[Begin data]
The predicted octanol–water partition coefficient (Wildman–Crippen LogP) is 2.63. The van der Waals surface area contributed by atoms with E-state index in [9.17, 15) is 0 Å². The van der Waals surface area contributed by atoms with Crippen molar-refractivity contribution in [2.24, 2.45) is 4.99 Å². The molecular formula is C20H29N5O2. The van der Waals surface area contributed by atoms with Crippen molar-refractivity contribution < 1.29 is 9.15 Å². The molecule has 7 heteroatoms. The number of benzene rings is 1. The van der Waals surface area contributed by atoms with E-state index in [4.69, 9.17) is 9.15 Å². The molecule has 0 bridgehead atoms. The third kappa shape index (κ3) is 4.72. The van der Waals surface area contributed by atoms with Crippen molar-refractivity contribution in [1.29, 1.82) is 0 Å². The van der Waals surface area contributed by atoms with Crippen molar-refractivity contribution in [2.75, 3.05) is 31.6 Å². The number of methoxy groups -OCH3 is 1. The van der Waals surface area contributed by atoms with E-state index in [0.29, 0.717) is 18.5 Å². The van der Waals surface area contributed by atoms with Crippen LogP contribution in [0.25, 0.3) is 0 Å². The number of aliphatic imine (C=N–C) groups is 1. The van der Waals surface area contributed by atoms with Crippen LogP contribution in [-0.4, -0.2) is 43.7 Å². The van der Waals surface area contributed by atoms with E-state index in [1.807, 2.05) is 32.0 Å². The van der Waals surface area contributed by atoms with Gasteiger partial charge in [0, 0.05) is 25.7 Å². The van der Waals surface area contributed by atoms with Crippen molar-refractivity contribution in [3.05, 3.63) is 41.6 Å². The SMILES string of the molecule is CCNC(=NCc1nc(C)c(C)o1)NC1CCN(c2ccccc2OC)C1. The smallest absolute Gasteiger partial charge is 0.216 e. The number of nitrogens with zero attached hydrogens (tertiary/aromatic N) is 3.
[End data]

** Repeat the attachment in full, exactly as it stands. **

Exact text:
The predicted octanol–water partition coefficient (Wildman–Crippen LogP) is 2.63. The van der Waals surface area contributed by atoms with E-state index in [9.17, 15) is 0 Å². The van der Waals surface area contributed by atoms with Crippen molar-refractivity contribution in [2.24, 2.45) is 4.99 Å². The molecular formula is C20H29N5O2. The van der Waals surface area contributed by atoms with Crippen molar-refractivity contribution < 1.29 is 9.15 Å². The molecule has 7 heteroatoms. The number of benzene rings is 1. The van der Waals surface area contributed by atoms with E-state index in [4.69, 9.17) is 9.15 Å². The molecule has 0 bridgehead atoms. The third kappa shape index (κ3) is 4.72. The van der Waals surface area contributed by atoms with Crippen molar-refractivity contribution in [1.29, 1.82) is 0 Å². The van der Waals surface area contributed by atoms with Crippen molar-refractivity contribution in [2.75, 3.05) is 31.6 Å². The number of methoxy groups -OCH3 is 1. The van der Waals surface area contributed by atoms with E-state index in [0.29, 0.717) is 18.5 Å². The van der Waals surface area contributed by atoms with Crippen LogP contribution in [0.25, 0.3) is 0 Å². The number of aliphatic imine (C=N–C) groups is 1. The van der Waals surface area contributed by atoms with Crippen LogP contribution in [-0.4, -0.2) is 43.7 Å². The van der Waals surface area contributed by atoms with E-state index in [1.807, 2.05) is 32.0 Å². The van der Waals surface area contributed by atoms with Gasteiger partial charge in [0, 0.05) is 25.7 Å². The van der Waals surface area contributed by atoms with Crippen molar-refractivity contribution in [3.05, 3.63) is 41.6 Å². The SMILES string of the molecule is CCNC(=NCc1nc(C)c(C)o1)NC1CCN(c2ccccc2OC)C1. The smallest absolute Gasteiger partial charge is 0.216 e. The number of nitrogens with zero attached hydrogens (tertiary/aromatic N) is 3.